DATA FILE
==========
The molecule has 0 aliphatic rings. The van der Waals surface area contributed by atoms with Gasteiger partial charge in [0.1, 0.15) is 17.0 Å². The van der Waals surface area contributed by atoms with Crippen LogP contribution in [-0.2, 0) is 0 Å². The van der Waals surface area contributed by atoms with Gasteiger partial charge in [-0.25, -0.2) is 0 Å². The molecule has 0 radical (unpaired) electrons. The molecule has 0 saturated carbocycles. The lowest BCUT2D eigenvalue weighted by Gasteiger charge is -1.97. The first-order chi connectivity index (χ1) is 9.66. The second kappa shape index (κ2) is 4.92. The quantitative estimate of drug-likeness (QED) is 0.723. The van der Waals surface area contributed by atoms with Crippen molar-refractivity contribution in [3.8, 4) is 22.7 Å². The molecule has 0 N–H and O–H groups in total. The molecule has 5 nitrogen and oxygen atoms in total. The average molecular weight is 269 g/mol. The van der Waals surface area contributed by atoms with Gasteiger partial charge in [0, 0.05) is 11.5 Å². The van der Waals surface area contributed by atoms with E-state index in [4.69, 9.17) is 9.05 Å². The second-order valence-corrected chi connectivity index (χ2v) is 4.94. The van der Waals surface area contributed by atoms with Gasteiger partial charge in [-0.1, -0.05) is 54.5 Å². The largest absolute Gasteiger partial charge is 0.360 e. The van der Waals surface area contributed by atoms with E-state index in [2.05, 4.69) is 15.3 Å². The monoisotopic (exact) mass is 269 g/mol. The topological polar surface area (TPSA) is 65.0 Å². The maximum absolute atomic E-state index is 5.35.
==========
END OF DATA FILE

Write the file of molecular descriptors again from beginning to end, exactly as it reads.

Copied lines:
The molecule has 0 aliphatic rings. The van der Waals surface area contributed by atoms with Gasteiger partial charge in [0.1, 0.15) is 17.0 Å². The van der Waals surface area contributed by atoms with Crippen LogP contribution in [-0.2, 0) is 0 Å². The van der Waals surface area contributed by atoms with Gasteiger partial charge in [-0.25, -0.2) is 0 Å². The molecule has 0 radical (unpaired) electrons. The molecule has 0 saturated carbocycles. The lowest BCUT2D eigenvalue weighted by Gasteiger charge is -1.97. The first-order chi connectivity index (χ1) is 9.66. The second kappa shape index (κ2) is 4.92. The quantitative estimate of drug-likeness (QED) is 0.723. The van der Waals surface area contributed by atoms with Crippen molar-refractivity contribution in [3.8, 4) is 22.7 Å². The molecule has 0 N–H and O–H groups in total. The molecule has 5 nitrogen and oxygen atoms in total. The average molecular weight is 269 g/mol. The van der Waals surface area contributed by atoms with Gasteiger partial charge in [0, 0.05) is 11.5 Å². The van der Waals surface area contributed by atoms with E-state index in [4.69, 9.17) is 9.05 Å². The second-order valence-corrected chi connectivity index (χ2v) is 4.94. The van der Waals surface area contributed by atoms with Gasteiger partial charge in [-0.1, -0.05) is 54.5 Å². The largest absolute Gasteiger partial charge is 0.360 e. The van der Waals surface area contributed by atoms with E-state index in [2.05, 4.69) is 15.3 Å². The monoisotopic (exact) mass is 269 g/mol. The topological polar surface area (TPSA) is 65.0 Å². The maximum absolute atomic E-state index is 5.35.